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How Clocks Helped Conquer the World

by William S. Hammack on Mar 27, 2000

            This Sunday [April 2] as you set your clock ahead for daylight-saving
       time note that you're holding the tool Western Europeans used to conquer
       the world. A clock? Conquer the world? Yes. Western Europe's domination
       began with clocks.
 
            The power to measure time helped turn the backward ninth-century
       tribes of Europe into the powerhouses of the world 600 years later.
       Europe trailed, in the ninth century, far behind other regions. The
       Muslims, for example, already excelled in mathematics and mechanical
       innovation, and China had already pioneered steel making and gunpowder.
       Yet by the 15th century Western Europeans ruled the world.
 
            Portugal had expanded west to Brazil and east to the Indian ocean, Spain
       claimed the Americas, and the Netherlands had developed an Asian empire.
       And by the 19th century Western Europe's domination reached its apex in
       Queen Victoria's empire, over which truly the sun never set. How did these
       backward ninth-century Europeans accomplish all this?
 
            The obvious answer is "science and technology," but there is a more
       specific answer — one that warms my engineer's heart — and that is
       numbers. Or better put: quantifying the world by numbers. The West brought
       together mathematics and measurement to record reality, and thus the power
       to control it. And this brings us to clocks.
 
            Clocks were the first way Europeans quantified the world. The chime of
       the town clock chopped the day into numbered segments, calling out the time
       to start or stop trading, or go to church. This was a sharp contrast with
       days marked only by dawn and sunset.
 
            Such quantification spread to all aspects of life. Numbers affected
       music, armies, art and navigation. The free-form Gregorian chants of the
       ninth century gave way to music with a rich meter controlled by a clock.
       And it was a short step from regimented music to regiments and powerful
       armies. The political philosopher Machiavelli noted that just as a dancing
       man "keeps time with the music, [and] cannot make a false step; so an army
       that properly observes the beat of the drums cannot easily be disordered."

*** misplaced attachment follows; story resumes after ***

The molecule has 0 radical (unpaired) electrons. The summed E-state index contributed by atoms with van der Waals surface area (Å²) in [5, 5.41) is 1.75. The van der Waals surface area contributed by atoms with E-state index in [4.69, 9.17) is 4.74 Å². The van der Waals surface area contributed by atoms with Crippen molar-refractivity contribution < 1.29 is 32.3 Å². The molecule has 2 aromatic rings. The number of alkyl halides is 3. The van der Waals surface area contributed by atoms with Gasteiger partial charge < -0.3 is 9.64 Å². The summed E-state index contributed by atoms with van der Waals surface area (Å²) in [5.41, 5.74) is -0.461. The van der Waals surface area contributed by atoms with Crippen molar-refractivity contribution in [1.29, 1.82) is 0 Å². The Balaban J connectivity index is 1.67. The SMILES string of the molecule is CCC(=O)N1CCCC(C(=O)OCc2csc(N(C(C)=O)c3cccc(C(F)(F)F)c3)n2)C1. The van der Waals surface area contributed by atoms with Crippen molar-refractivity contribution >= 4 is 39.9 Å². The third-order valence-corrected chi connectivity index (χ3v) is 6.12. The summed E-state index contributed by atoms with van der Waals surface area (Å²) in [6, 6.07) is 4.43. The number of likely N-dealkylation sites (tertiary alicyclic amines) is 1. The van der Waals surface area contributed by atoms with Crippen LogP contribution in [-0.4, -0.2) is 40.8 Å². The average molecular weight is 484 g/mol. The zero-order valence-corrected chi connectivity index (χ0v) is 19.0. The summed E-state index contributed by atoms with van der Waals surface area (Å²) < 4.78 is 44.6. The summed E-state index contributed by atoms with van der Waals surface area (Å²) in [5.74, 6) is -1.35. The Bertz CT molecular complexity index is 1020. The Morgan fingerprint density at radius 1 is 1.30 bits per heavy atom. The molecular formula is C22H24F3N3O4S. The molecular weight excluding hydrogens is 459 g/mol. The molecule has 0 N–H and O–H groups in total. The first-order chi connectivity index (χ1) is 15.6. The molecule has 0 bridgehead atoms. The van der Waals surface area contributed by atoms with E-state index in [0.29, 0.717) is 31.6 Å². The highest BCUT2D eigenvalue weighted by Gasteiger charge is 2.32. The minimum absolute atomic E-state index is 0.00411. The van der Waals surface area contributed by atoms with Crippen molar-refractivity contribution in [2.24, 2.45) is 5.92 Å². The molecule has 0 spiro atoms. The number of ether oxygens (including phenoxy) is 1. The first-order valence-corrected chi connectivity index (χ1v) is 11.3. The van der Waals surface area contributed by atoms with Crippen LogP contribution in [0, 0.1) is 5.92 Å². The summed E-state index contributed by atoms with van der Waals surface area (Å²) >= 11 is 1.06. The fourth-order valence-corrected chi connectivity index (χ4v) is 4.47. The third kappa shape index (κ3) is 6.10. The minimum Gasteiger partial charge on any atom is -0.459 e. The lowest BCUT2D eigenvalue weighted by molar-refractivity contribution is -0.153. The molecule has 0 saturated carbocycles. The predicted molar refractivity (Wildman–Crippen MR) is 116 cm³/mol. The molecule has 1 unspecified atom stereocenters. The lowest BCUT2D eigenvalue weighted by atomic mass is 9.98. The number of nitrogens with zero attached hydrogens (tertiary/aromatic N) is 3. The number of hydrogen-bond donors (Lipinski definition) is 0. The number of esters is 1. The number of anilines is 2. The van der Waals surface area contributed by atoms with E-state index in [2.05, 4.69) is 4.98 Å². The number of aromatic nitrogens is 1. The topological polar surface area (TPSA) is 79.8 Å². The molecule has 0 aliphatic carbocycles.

Paintings from the ninth century look odd to our eye; they seem
       flat and lifeless. It was the use of numbers that gave artists the power to
       put perspective into their paintings. Artists could now create realistic
       pictures. And from these geometrically accurate paintings evolved maps
       filled with gridlines, lines that divided space into numbers. The maps
       overflowed with compass bearings, depth measurements, tide tables and even
       the times pirates might be expected. These number-laden maps guided sailors
       across the seas to conquer new worlds.
 
            Bookkeepers and bean counters, armed with numbers, followed the
       sailors. These merchants and bureaucrats used double-entry bookkeeping to
       control commerce, industry and government. Double-entry bookkeeping doesn't
       sound like a world-changing innovation, yet it allowed a merchant to
       "picture" the reality of the business. Bookkeeping was an essential tool,
       or quantification, that allowed Western Europe to rule the world.
 
            The poet Auden summed up the result of all these numbers for the
       West: We live in societies "to which the study of that which can be weighed
       and measured is a consuming love." Not to me: Tomorrow my alarm clock will
       screech and command me to divide my day into bits and pieces, but when I
       rise, especially with one less hour of sleep, I probably won't feel like
       following my Western heritage and conquering the world.


William S. Hammack is a professor of engineering at the University of Illinois at Urbana-Champaign and a writer for the History News Service. His radio commentaries on "Engineering & Life" are heard on public radio stations.